The Goods

How to ask for the raise you deserve

A negotiation specialist lays out the best ways to broach this tricky topic.

A negotiation specialist lays out the best ways to broach this tricky topic.

(Credit: iStock/Getty Images)

Talking money can be a daunting task, especially if when it comes to asking for a raise at work. If the thought of bringing it up makes you anxious or you're wondering if you're earning your fair wage, negotiation specialist, coach and speaker Fotini Iconomopoulos stopped by The Goods to share her advice on how to broach this tricky topic. Here's her take on negotiating your salary and maybe even get that raise you worked hard to earn.

Most people can improve when it comes to negotiating

There's an inherent fear when it comes to negotiating. When you're under stress you don't want to face your fears, and lots of people are afraid because asking for money doesn't "feel" nice. Everyone wants to be liked, and people fear that they won't be if they talk about money. And women are even more hesitant to ask for what they want or deserve in the workplace. According to a study done at Carnegie Mellon University, only 7% of women and 57% of men negotiate their first salary. Compensation for those who did negotiate regardless of gender increased their compensation by about a wake up call.

Accessing what you deserve

Before you decide on your ideal salary, do some research on what people with your skills and experience level are actually paid. You need to prepare – websites are a good place to start but you really need to speak to your network and a wide range of people. Not everyone will be comfortable (or truthful) about divulging their salaries so be sure to ask questions like "what do you think someone with my background should expect salary-wise?" List out everything you bring to the table and how it benefits the company so that they know what they're getting. Fotini suggests you can even practice role playing with someone to get comfortable talking about yourself, making proposals and asking questions.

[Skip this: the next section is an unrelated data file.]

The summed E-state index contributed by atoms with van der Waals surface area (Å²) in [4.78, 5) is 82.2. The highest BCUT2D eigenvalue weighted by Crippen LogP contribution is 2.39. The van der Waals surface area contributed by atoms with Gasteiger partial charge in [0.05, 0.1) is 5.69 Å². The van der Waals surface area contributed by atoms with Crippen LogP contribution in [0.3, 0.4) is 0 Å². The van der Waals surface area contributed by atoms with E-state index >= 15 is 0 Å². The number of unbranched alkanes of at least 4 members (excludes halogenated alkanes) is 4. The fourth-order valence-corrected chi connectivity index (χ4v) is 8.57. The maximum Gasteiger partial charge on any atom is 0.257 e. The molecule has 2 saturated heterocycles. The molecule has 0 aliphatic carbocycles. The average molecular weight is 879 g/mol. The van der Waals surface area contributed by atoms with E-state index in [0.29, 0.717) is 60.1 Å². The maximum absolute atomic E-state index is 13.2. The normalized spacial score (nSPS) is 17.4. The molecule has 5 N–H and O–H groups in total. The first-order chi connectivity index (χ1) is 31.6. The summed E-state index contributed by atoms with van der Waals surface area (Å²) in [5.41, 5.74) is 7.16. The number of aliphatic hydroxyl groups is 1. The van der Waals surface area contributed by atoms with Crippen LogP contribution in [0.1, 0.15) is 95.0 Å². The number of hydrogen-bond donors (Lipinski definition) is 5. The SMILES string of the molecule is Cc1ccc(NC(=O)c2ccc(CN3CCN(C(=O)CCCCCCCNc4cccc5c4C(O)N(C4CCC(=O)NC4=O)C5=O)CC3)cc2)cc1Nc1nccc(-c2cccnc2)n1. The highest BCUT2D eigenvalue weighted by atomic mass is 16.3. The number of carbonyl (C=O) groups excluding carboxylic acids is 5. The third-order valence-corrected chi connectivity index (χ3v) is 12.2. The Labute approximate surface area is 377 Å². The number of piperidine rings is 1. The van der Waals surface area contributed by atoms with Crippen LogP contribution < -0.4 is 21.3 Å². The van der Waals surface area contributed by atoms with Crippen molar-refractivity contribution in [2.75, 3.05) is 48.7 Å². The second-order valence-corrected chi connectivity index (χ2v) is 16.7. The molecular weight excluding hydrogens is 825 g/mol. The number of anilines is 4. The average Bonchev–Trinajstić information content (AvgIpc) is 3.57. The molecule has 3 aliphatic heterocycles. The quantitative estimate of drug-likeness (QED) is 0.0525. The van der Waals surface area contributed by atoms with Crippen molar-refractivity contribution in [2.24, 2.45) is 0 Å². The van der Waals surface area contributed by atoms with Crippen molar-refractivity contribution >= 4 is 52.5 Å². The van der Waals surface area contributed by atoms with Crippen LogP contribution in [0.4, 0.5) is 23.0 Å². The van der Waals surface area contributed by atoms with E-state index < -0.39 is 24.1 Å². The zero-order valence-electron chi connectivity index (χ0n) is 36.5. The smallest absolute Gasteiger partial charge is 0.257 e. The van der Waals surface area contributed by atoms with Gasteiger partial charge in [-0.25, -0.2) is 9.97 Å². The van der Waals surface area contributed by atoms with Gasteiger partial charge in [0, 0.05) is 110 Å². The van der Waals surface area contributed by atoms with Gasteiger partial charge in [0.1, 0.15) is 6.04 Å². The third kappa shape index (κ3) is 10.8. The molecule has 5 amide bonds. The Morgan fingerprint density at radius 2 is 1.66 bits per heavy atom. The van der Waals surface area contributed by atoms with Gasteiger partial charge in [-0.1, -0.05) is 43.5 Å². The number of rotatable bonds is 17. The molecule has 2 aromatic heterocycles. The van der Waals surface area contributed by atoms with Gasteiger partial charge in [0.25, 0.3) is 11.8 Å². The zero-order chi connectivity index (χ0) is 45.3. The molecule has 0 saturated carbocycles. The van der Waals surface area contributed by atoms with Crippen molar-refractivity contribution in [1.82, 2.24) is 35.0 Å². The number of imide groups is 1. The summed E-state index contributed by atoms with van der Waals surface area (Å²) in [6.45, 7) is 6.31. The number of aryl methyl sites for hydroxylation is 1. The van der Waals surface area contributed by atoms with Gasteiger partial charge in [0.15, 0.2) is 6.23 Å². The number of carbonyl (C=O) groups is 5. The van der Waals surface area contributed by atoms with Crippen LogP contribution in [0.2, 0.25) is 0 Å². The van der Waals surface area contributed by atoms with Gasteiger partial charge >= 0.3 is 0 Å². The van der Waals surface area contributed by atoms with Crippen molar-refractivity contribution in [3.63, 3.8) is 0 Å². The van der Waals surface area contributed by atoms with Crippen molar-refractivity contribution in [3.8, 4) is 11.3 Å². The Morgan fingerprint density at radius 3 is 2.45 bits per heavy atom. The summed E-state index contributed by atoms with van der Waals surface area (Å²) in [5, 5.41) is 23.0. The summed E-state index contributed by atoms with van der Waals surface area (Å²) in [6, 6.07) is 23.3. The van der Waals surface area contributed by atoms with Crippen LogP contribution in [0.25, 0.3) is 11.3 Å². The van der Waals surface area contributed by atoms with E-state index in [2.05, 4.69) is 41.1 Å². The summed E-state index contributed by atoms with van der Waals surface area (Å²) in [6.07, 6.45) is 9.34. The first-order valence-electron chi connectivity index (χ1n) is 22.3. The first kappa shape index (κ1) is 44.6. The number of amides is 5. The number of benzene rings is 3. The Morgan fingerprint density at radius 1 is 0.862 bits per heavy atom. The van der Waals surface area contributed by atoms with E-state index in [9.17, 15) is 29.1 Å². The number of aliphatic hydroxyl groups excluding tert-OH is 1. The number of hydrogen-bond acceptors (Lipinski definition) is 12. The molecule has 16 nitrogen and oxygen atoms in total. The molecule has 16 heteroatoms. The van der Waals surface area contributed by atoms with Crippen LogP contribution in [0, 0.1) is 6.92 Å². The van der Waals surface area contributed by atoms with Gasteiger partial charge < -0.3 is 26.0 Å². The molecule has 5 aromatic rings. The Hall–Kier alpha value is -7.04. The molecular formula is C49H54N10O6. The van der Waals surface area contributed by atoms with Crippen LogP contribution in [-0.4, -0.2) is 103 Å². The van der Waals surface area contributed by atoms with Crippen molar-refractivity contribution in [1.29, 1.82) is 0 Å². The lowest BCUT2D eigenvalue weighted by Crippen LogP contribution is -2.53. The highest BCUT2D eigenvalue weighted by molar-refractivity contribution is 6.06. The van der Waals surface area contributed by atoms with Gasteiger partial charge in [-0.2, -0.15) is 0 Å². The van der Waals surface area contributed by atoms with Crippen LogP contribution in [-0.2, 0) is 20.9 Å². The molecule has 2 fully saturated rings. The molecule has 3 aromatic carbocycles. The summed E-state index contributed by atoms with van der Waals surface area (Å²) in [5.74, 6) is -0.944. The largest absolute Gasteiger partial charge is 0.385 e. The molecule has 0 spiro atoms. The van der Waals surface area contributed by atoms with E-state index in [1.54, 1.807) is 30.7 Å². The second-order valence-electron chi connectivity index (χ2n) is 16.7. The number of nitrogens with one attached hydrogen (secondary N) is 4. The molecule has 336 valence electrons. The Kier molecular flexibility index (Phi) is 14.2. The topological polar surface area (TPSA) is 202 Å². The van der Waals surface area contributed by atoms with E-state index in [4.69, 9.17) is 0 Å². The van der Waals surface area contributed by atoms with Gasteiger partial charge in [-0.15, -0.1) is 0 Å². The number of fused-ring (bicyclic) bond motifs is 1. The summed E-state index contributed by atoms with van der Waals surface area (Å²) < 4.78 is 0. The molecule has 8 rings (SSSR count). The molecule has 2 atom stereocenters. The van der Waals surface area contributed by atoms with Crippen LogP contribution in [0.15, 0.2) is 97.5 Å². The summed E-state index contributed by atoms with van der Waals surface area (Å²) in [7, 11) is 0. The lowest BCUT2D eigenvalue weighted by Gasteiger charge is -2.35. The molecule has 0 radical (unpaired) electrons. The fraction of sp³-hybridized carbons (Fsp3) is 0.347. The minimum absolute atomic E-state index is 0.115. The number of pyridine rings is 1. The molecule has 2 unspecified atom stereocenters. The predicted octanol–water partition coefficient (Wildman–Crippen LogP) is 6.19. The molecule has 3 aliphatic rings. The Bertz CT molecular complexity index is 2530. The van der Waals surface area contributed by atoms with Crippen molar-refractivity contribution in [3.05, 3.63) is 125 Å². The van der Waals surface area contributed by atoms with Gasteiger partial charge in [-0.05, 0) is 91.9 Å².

What to do if they say no

No is just the start. Put out your proposal and assume they're going to say no before talking with your bosses. What does that mean? Put a number on the table that you don't expect to get. When you settle for less you'll be perceived as a more agreeable team player. Most people think negotiation is like a tug of war with winners and losers. Know your worth but know that an arrogant attitude won't get you far. Be pleasant and build trust and people are more likely to want to make you happy and work with you on a daily basis. One way to do this is by proposing a salary range instead of a hard number, which makes you appear more flexible. However, don't make the top end of the range your true aspiration or you're likely to be disappointed.

What to do if won't meet your salary expectations

Don't walk away! There are lots of other avenues to consider. Get creative. It's not just about salary – salary budgets might be tapped out, but consider asking for phone, car, benefits, retirement matching, or the chance to work from home as part of your compensation package. Think about parking or transit fees you have to pay every day to get to work.

If you can manage to negotiate on one of these costs, you will be putting money back in your pocket and getting valuable time back every day you work. Of course, know your priorities, as that extra vacation time is nice, but it doesn't pay the bills.

Find out when the next raise might be possible

Fotini says it's totally fine to ask when you can expect the next salary increase to come. It gives you a chance to ask what criteria you need to fill or what evidence they need to see to move you up to the next salary level. Find out what would they recommend you do until the next salary discussion. Take the time to tee up your next opportunity to negotiate now. Getting these answers now is essentially giving you the guidebook on how to handle the next discussion. Try saying something like, "So that I can plot out my future, and because I've been thinking long-term about my role in this organization, when is the next opportunity for us to revisit this discussion?"

Final tips

Get it in writing! If they promised you something make sure you capture it, preferably in an email summary that you can remind them about to make them accountable. Don't let anything slip through the cracks after all of your hard work.

Fotini's other favourite piece of advice is to pause. When things get stressful and uncomfortable all rational thought goes out the window. Simply take a pause and give yourself the mental space to figure out what to say or do next. Buy yourself time to think in a conversation by saying something like "Interesting… I'll need a minute to think about that" or "I'm going to take some time to consider this and/or discuss with my family or accountant (just don't say negotiation consultant) and get back to you by xx." Be sure to take your time to edit any email responses or get a second opinion before hitting the send button. And finally, if they're putting some intense time pressure on you, question why that might be.